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Fatal blow. Drought made these white spruce trees more vulnerable to insect pests and disease.

Steven Katovich/USDA Forest Service

Trees Living on the Edge

Trees may stand tall and majestic and endure for centuries, but many are living on the edge: New research has shown that the more climate dries out—a predicted consequence of global change in many places—the more likely water transport systems of many trees are to fail. "We can expect more forest diebacks," says Bettina Engelbrecht, a tropical forest ecologist at the University of Bayreuth in Germany who was not involved with the work. "No forest is immune."

Water transport up trees occurs through the xylem, a set of tiny channels that extends from the roots to the top of the tree, working like a giant straw. Pores on leaves allow water to evaporate, and that evaporation pulls water up the tree, faster if the air is drier or if there's not much moisture in the ground. This dryness causes problems, though, and not just because trees are trying to get the water they need: If the tree tries too hard to extract water from the ground, air bubbles get pulled into the xylem from surrounding tissue. They clog the channels and, eventually, prevent water flow altogether, a potentially dire outcome called hydraulic failure.

To find out which species are most at risk for hydraulic failure—and, therefore, most likely to struggle in dry conditions—functional plant anatomist Steven Jansen of Ulm University in Germany and his colleagues scanned the scientific literature, collecting water transport information on 226 trees from 81 sites around the world. They calculated the safety margin for each one by looking at the difference between the amount of pressure in the xylem when each species was drought-stressed and the pressure at which half of the xylem was clogged.

The researchers expected that trees in arid places would have large safety margins because they were already adapted to dry weather. They thought that trees in wet climates would be more vulnerable. But actually, 70% of the trees studied had narrow safety margins, irrespective of their environments, Jansen and colleagues report today in Nature. Overall, flowering plants—the angiosperms—were at greater risk than pine trees and their relatives—the gymnosperms. This is especially worrying because scientists had thought that trees in wetter environs would do just fine—when in fact, it seems, whenever a region gets drier, its trees suffer, no matter what its climate was to start. "All forests are equally vulnerable," Jansen says. "As climate changes, we will see millions of trees suffering and potentially dying and not just in areas where it is really dry."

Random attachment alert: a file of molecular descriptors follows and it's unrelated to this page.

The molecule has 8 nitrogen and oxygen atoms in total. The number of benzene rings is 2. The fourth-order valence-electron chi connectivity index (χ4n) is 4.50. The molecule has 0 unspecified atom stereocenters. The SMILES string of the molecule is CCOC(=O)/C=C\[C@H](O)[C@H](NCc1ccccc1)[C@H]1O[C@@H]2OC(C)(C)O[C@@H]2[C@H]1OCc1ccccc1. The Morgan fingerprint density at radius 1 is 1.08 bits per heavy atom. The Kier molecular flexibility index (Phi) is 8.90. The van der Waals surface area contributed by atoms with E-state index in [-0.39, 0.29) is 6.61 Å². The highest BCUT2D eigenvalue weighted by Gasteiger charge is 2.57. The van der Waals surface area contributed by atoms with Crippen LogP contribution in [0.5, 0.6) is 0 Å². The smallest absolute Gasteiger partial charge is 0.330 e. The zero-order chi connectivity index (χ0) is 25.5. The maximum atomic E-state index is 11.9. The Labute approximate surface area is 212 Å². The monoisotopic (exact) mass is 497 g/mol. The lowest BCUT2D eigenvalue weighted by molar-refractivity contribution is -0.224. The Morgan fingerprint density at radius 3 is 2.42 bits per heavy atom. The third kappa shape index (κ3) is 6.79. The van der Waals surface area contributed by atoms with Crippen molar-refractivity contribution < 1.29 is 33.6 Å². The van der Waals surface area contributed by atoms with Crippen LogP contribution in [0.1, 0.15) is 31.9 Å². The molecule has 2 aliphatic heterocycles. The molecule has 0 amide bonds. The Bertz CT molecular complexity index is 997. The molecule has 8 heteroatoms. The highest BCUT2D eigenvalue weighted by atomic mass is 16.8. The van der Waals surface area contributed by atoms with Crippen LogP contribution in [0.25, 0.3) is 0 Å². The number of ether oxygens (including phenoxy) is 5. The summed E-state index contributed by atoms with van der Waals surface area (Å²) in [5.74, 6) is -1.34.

The tendency to have a small safety margin reflects the tradeoffs that plants have to contend with. Trees need to build in some tolerance to drought, "but you want to bump up as close to that margin as you can because then you can grow better and compete better with other plants," explains Craig Allen, a U.S. Geological Survey ecologist based in Los Alamos, New Mexico, who was not involved with the study. Thus, trees have evolved to cope with the environment stresses they are likely to encounter in their lifetime. "They are tuned to match their local environment."

The problem is that global climate change is expected to create more extreme conditions. Predicting changes in precipitation locally is difficult, but the global change models agree that temperatures will rise globally. Increased temperatures also increase the suction in the xylem, which could worsen water transport problems for trees, Allen says.

Photosynthesis is important for the global carbon budget, as plants remove carbon dioxide in the air and convert it into sugar for energy. If water transport issues shut down photosynthesis, that could be fatal. And while a living forest soaks up carbon from the atmosphere, a forest of dead trees can do the opposite, Allen notes.